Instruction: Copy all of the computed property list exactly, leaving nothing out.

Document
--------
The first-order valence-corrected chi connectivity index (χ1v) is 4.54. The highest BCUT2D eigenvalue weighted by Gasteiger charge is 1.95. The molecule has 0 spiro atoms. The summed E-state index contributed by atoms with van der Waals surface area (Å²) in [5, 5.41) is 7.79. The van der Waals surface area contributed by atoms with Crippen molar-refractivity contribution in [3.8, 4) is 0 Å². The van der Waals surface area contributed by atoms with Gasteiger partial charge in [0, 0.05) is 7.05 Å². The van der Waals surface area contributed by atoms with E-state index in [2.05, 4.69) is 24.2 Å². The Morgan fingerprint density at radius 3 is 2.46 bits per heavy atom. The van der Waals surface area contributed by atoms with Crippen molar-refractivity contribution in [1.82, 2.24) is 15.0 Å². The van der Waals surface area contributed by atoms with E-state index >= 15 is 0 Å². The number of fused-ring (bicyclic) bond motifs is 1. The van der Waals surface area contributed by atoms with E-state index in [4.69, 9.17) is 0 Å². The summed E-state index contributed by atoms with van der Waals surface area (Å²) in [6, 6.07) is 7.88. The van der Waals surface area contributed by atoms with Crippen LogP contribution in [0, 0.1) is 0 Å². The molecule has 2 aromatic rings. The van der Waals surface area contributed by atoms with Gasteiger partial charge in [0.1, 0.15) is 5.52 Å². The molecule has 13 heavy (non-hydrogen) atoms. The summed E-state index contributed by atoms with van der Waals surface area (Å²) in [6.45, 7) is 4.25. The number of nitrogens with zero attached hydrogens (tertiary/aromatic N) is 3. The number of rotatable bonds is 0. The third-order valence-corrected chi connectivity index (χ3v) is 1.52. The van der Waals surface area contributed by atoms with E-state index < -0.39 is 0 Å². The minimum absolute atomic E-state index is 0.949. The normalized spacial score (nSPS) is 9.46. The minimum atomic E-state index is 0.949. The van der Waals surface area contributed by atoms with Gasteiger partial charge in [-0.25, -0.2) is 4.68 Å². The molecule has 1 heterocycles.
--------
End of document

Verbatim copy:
The first-order valence-corrected chi connectivity index (χ1v) is 4.54. The highest BCUT2D eigenvalue weighted by Gasteiger charge is 1.95. The molecule has 0 spiro atoms. The summed E-state index contributed by atoms with van der Waals surface area (Å²) in [5, 5.41) is 7.79. The van der Waals surface area contributed by atoms with Crippen molar-refractivity contribution in [3.8, 4) is 0 Å². The van der Waals surface area contributed by atoms with Gasteiger partial charge in [0, 0.05) is 7.05 Å². The van der Waals surface area contributed by atoms with E-state index in [2.05, 4.69) is 24.2 Å². The Morgan fingerprint density at radius 3 is 2.46 bits per heavy atom. The van der Waals surface area contributed by atoms with Crippen molar-refractivity contribution in [1.82, 2.24) is 15.0 Å². The van der Waals surface area contributed by atoms with E-state index >= 15 is 0 Å². The number of fused-ring (bicyclic) bond motifs is 1. The van der Waals surface area contributed by atoms with E-state index in [4.69, 9.17) is 0 Å². The summed E-state index contributed by atoms with van der Waals surface area (Å²) in [6, 6.07) is 7.88. The van der Waals surface area contributed by atoms with Crippen LogP contribution in [0, 0.1) is 0 Å². The molecule has 2 aromatic rings. The van der Waals surface area contributed by atoms with Gasteiger partial charge in [0.1, 0.15) is 5.52 Å². The molecule has 13 heavy (non-hydrogen) atoms. The summed E-state index contributed by atoms with van der Waals surface area (Å²) in [6.45, 7) is 4.25. The number of nitrogens with zero attached hydrogens (tertiary/aromatic N) is 3. The number of rotatable bonds is 0. The third-order valence-corrected chi connectivity index (χ3v) is 1.52. The van der Waals surface area contributed by atoms with E-state index < -0.39 is 0 Å². The minimum absolute atomic E-state index is 0.949. The normalized spacial score (nSPS) is 9.46. The minimum atomic E-state index is 0.949. The van der Waals surface area contributed by atoms with Gasteiger partial charge in [-0.25, -0.2) is 4.68 Å². The molecule has 1 heterocycles.